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Entries from May 2015

96. Mad Men

May 25th, 2015 · Comments

Historians will no doubt mark May 17, 2015 as the day the sixties died, as it was on that day that AMC's Mad Men ended its stellar seven season run. Matt and Ed felt that they had to mark the passing of a great show by discussing its phenomenal writing, directing and acting, as well as its significance as a key text in the ongoing American television renaissance. They also find time to talk about their individual disappointment about Tomorrowland and Pitch Perfect 2, and their shared sadness over the end of David Letterman's tenure as a late night host.

They also announce how you - yes, you! - can be a part of the 100th episode of Shot/Reverse Shot. Please submit any questions you have about the show, about film or television, or just about anything to the show's Twitter or Facebook page by June 13th and Matt and Ed will answer them on air. If you want to be extra fancy, record your questions as an audio file, email them to, and we'll edit them into the episode itself. Ask Us Anything!

Tags: Idiot Box

95. Nostalgia

May 18th, 2015 · Comments

This week, like a couple of Billy Pilgrims, Matt and Ed are looking backwards and forwards simultaneously as they talk about nostalgia, and how it has informed films like the marketing behind the recently released Mad Max: Fury Road and the forthcoming Jurassic Park and Vacation sequels. They discuss the unstable nature of nostalgia, which can bring fans onboard or completely alienate them if it isn't used correctly, how some films manage to subvert nostalgia in interesting ways, as well as the kinds of films that make them nostalgic. They also find time to talk about Cannes, the rumours that Marvel is looking to hire Ava DuVernay to direct one of their forthcoming films, and whether or not J.K. from Jamiroquai has connections to the U.S. Army.

Tags: Themed

94. Ang Lee

May 10th, 2015 · Comments

In the fourth SRS Artist Profile, Matt and Ed look at the work of Ang Lee, a filmmaker who has worked in multiple genres, on multiple continents and in multiple languages over the course of his career, creating a body of work which is incredibly diverse yet distinctly his own. They discuss the reasons why his early films, which dealt with cross-generational conflict and Taiwanese identity in the West, made him the perfect choice to direct a Jane Austen adaptation, his ill-advised venture into broad comedy, and his endlessly fascinating take on The Incredible Hulk, which looks even more radical in such a superhero-addled age. They also find time to discuss one of nature's greatest sights: a wild Nick Nolte.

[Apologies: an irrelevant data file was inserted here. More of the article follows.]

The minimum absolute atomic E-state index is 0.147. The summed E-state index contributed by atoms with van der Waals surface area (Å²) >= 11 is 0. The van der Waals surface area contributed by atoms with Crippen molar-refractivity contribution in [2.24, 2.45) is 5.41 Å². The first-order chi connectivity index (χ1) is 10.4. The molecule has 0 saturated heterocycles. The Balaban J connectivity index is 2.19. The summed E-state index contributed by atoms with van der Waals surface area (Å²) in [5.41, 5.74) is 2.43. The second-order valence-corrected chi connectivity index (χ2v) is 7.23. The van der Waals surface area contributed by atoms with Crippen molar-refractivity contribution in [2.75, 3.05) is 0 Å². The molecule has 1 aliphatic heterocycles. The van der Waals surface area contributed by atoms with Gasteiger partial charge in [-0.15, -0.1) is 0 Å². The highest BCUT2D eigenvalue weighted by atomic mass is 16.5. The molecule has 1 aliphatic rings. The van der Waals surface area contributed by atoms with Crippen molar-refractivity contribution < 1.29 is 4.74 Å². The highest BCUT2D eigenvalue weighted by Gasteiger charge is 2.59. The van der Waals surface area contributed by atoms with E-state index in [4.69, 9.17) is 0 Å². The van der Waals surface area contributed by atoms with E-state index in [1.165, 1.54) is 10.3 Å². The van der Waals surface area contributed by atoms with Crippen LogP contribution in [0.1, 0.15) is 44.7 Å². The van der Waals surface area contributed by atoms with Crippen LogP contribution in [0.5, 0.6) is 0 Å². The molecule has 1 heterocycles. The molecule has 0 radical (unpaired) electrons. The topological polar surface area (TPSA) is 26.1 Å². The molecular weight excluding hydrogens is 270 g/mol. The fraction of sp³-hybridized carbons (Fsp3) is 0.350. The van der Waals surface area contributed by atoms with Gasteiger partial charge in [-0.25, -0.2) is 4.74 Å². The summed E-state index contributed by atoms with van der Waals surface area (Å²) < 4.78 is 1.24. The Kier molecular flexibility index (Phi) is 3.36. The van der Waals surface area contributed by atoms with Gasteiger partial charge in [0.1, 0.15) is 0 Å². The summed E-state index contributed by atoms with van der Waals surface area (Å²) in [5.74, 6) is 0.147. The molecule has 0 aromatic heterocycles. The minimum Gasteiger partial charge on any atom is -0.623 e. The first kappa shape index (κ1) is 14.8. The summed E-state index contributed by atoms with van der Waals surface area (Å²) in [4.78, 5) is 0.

Tags: Profile

93. Avengers: Age of Ultron

May 3rd, 2015 · Comments

Spoiler Warning: This episode contains discussion of specific plot points in Avengers: Age of Ultron, but also of a crucial plot point in the Civil War comics which may be a spoiler for the forthcoming Civil War film (but then again may not). If you want to avoid the Civil War spoilers, then please skip this timecode: 31:30-33:00.

A new blockbuster has arrived so the world sent up the SRS signal and Matt and Ed answered the call.(If you're wondering, the signal is a silhouette of Jeff Bridges drinking a cup of tea.) The release of Marvel's second Avengers movie leads to a discussion of the film's merits as a film and as a piece of the studio's multi-film cinematic universe; Joss Whedon's ability to jungle comedy, characters and action; and whether or not the need to set up five years' worth of storytelling hurt Age of Ultron's ability to tell its own story. 
This episode also captures Matt and Ed's live reactions to the first picture of the cast of Suicide Squad, which just so happened to be released as they were recording. Needless to say, they react about as well as they did to the first image of The Joker.

Tags: Themed · In Review